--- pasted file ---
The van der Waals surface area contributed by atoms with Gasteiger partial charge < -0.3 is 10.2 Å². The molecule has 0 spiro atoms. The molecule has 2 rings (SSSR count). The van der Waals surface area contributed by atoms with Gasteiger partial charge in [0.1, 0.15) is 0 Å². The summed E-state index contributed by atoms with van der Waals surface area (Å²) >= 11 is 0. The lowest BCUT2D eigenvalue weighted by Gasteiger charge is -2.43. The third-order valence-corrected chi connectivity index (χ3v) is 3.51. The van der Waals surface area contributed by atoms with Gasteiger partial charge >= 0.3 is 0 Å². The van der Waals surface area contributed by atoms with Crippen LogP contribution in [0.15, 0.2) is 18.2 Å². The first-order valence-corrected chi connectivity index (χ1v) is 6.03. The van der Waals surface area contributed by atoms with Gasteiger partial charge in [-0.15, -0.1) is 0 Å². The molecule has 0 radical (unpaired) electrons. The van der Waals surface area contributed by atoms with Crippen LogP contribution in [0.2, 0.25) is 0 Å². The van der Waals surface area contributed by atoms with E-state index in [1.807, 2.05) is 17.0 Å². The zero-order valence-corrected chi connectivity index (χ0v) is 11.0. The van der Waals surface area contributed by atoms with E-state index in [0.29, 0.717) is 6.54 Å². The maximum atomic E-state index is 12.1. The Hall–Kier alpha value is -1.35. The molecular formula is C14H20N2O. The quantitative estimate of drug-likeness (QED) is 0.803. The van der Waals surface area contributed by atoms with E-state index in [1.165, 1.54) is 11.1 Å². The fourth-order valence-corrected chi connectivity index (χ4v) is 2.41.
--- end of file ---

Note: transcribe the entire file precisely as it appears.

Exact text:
The van der Waals surface area contributed by atoms with Gasteiger partial charge < -0.3 is 10.2 Å². The molecule has 0 spiro atoms. The molecule has 2 rings (SSSR count). The van der Waals surface area contributed by atoms with Gasteiger partial charge in [0.1, 0.15) is 0 Å². The summed E-state index contributed by atoms with van der Waals surface area (Å²) >= 11 is 0. The lowest BCUT2D eigenvalue weighted by Gasteiger charge is -2.43. The third-order valence-corrected chi connectivity index (χ3v) is 3.51. The van der Waals surface area contributed by atoms with Gasteiger partial charge >= 0.3 is 0 Å². The van der Waals surface area contributed by atoms with Crippen LogP contribution in [0.15, 0.2) is 18.2 Å². The first-order valence-corrected chi connectivity index (χ1v) is 6.03. The van der Waals surface area contributed by atoms with Gasteiger partial charge in [-0.15, -0.1) is 0 Å². The molecule has 0 radical (unpaired) electrons. The van der Waals surface area contributed by atoms with Crippen LogP contribution in [0.2, 0.25) is 0 Å². The van der Waals surface area contributed by atoms with E-state index in [1.807, 2.05) is 17.0 Å². The zero-order valence-corrected chi connectivity index (χ0v) is 11.0. The van der Waals surface area contributed by atoms with E-state index in [0.29, 0.717) is 6.54 Å². The maximum atomic E-state index is 12.1. The Hall–Kier alpha value is -1.35. The molecular formula is C14H20N2O. The quantitative estimate of drug-likeness (QED) is 0.803. The van der Waals surface area contributed by atoms with E-state index in [1.165, 1.54) is 11.1 Å². The fourth-order valence-corrected chi connectivity index (χ4v) is 2.41.